FEATURE — It is no secret that getting enough sleep is vital to a person’s health. The National Sleep Foundation recommends that healthy adults get between seven and nine hours of sleep each night for optimal sleep health.
Conversely, those who don’t get the recommended amount of rest are at risk of possibly dangerous health complications.
For people suffering from sleep apnea disorders, the dangers can even become life-threatening.
The Mayo Clinic defines sleep apnea as a potentially dangerous sleep disorder in which breathing repeatedly stops and starts. A person may have sleep apnea if they snore loudly and experience feeling tired even after a full night’s sleep.
There are three main types of sleep apnea which the Mayo Clinic lists as follows:
- Obstructive sleep apnea, the more common form that occurs when throat muscles relax.
- Central sleep apnea, which occurs when your brain doesn’t send proper signals to the muscles that control breathing.
- Complex sleep apnea syndrome, also known as treatment-emergent central sleep apnea, occurs when someone has both obstructive sleep apnea and central sleep apnea.
Dr. Bryce Eagar, an oral health care professional and dentist at Gateway Oral Health Center in St. George is helping patients who suffer from sleep apnea disorders get better rest with a small oral appliance that helps a person breathe easier at night.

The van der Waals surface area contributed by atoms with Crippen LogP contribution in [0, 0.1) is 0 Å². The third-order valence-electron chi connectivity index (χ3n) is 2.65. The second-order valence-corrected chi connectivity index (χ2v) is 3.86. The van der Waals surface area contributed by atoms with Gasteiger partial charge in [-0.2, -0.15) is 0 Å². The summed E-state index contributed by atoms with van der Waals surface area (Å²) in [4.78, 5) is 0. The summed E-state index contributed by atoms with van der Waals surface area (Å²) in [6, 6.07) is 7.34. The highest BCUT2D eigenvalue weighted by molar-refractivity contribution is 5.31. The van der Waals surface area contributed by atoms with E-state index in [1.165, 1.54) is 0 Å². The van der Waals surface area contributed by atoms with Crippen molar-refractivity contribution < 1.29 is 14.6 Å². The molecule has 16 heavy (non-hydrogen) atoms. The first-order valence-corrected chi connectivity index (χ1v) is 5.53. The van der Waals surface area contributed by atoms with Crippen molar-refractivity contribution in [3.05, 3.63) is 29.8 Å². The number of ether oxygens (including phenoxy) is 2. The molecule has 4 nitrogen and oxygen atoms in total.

Signs of sleep apnea
“At the very beginning of all these issues is snoring,” Eagar said.
While people generally accept snoring as a natural and not typically dangerous part of a person’s sleep, he said, snoring is often the gateway to sleep disorders.
When a person snores, the airway constricts and the soft tissues vibrate. If a person gains weight or has a combination of medical complications it is most likely they will develop full-blown sleep apnea.
In addition to snoring, there are other red flags or signs that a person is developing a sleep apnea disorder. Some of the signs include the following:
- Acid reflux.
- Gasping and choking sounds at night.
- Lack of energy during the day.
- Recurring insomnia.
For anyone experiencing these signs, Eagar recommends visiting a sleep specialist to have a screening done. A physician who specializes in sleep will be able to diagnose the severity of the sleep disorder and make proper recommendations and referrals, which may include referrals to Eagar and his staff.
Dangers of sleep apnea
Eagar’s foray into studying sleep apnea began several years ago when he noticed that his wife was suffering from daytime fatigue and sleep problems.
“She was starting to fall asleep in the afternoon driving the kids around,” Eagar said. “She would pull up to a red light and fall asleep.”
Information from Centers for Disease Control and Prevention states that drowsy driving – the dangerous combination of driving and sleepiness or fatigue – is a major problem in America. It is most commonly caused by a person not getting enough sleep but can also be caused by untreated sleep disorders among other factors.
In terms of a person’s overall health, sleep apnea can cause several other dangerous conditions, Eagar said. Some of those conditions are high blood pressure, strokes, heart attacks, diabetes, metabolic disorders, chronic acid reflux, erectile dysfunction, dementia, nocturia, anxiety, weight gain and the possibility of death.
“If your oxygen levels go too low for too long you can pass away,” Eagar said.
During obstructive apnea, the soft tissue or tongue collapses and reduces or closes off the airway. When the body senses that decrease in oxygen, Eagar said, it goes into a fight or flight response to try to stay alive and breathe.